A talent scout for the BBC hired Taylor as a scriptwriter. His first contract was for a year. Taylor’s career at the BBC ended up lasting a full 36 years - until his retirement. He wrote and produced about 2,300 programmes.
      "The Men from the Ministry was the biggest success. People around the world listened to it on the BBC World Service."
      Taylor’s pianist wife Sue pours coffee. There are two types of coffee bread, light and dark, baked by Mrs. Taylor.
      "Have some, so I don’t have to eat it all myself", Taylor insists.
     
The Men from the Ministry originated in the early 1960s, as the result of a long and liquid lunch with actor Richard Murdoch (1907-1990). The actor’s career had hit a dry spell.
      "Murdoch asked me to write something funny for him."
      Inspired by the wine, Taylor promised to help him. He went to his desk, took out a piece of paper, and got an idea: civil servants! Not much had been written about this odd subspecies of the human race.
      Gradually Taylor built a cast of characters for The Men from the Ministry.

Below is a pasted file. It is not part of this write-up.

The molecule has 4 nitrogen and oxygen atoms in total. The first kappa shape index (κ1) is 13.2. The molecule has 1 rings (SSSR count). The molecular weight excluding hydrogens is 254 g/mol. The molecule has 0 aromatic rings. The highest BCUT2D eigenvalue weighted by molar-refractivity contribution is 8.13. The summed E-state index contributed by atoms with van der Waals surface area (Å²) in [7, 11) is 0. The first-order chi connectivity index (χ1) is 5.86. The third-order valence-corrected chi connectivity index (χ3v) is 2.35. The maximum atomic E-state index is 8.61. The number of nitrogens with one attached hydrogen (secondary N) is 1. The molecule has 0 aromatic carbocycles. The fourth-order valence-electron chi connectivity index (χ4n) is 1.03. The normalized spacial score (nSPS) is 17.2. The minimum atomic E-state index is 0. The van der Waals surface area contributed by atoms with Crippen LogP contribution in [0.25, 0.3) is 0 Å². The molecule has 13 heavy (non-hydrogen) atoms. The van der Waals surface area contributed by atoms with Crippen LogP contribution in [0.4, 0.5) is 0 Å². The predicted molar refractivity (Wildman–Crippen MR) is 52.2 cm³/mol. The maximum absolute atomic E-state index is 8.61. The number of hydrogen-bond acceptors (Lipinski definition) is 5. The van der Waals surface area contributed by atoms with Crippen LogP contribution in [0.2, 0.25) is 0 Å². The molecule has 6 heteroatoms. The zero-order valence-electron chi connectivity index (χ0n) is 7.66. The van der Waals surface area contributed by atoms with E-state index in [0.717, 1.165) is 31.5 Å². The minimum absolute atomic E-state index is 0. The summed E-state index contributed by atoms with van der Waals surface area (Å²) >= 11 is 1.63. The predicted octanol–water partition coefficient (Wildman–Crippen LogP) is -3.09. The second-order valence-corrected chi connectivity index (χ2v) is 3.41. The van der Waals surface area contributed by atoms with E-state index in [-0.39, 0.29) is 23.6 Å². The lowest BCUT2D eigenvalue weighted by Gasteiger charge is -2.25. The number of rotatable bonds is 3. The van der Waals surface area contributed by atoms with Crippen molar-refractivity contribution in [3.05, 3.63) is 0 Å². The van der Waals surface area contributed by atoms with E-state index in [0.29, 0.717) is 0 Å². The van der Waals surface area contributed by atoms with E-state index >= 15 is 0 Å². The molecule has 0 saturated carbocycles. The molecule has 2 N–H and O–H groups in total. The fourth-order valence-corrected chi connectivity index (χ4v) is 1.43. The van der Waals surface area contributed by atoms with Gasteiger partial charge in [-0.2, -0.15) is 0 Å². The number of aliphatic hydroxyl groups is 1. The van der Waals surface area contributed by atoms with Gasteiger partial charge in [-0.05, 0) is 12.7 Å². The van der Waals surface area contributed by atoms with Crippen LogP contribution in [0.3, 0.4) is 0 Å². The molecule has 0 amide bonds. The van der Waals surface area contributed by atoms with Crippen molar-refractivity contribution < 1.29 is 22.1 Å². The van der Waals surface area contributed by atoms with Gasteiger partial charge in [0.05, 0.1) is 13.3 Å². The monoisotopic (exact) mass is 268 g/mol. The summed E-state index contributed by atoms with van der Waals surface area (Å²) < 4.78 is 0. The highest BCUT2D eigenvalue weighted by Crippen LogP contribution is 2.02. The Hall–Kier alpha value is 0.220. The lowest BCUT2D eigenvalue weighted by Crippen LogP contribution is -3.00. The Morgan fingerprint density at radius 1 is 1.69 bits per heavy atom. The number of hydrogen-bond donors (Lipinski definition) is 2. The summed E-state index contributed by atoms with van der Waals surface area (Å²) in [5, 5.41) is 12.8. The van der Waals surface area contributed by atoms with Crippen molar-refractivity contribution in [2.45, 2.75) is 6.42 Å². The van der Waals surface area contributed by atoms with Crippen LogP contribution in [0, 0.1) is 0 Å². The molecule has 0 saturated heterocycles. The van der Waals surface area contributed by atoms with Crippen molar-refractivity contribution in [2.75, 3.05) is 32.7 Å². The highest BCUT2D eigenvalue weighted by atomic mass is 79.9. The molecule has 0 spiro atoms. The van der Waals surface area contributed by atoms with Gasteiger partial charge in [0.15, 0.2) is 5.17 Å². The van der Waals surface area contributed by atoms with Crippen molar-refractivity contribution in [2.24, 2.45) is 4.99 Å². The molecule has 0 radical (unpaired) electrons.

For Murdoch he wrote the role of the younger civil servant, Mr. Richard Lamm. As Lamm’s co-worker, he created Mr. Hannibal Hamilton-Jones.
      Then Taylor came up with a frightening supervisor for the civil servants: Undersecretary of State Sir Henry Pitkin, a man partial to wine and women. "Every comedy needs to have a Nemesis - an avenger", Taylor explains.
      The gentlemen needed a feminine counterweight. She was the secretary Mildred Murfin.
      He placed this foursome in a "General Assistance Department" of a ministry in the centre of London. Although the department was Taylor’s own invention, he found out later that a department by that name actually does exist.
     
Those who have listened to the foibles of Lamm and Hamilton-Jones are quite aware of what life is like at the department.
      Civil servants usually arrive at work an hour or two late, make tea for a time, and finally they reluctantly latch onto some task or another that has been put off for months.
      The project invariably fails. Foul-ups follow one another, and the two face the danger of being sacked, or at the very least, getting a transfer to a remote island in Scotland.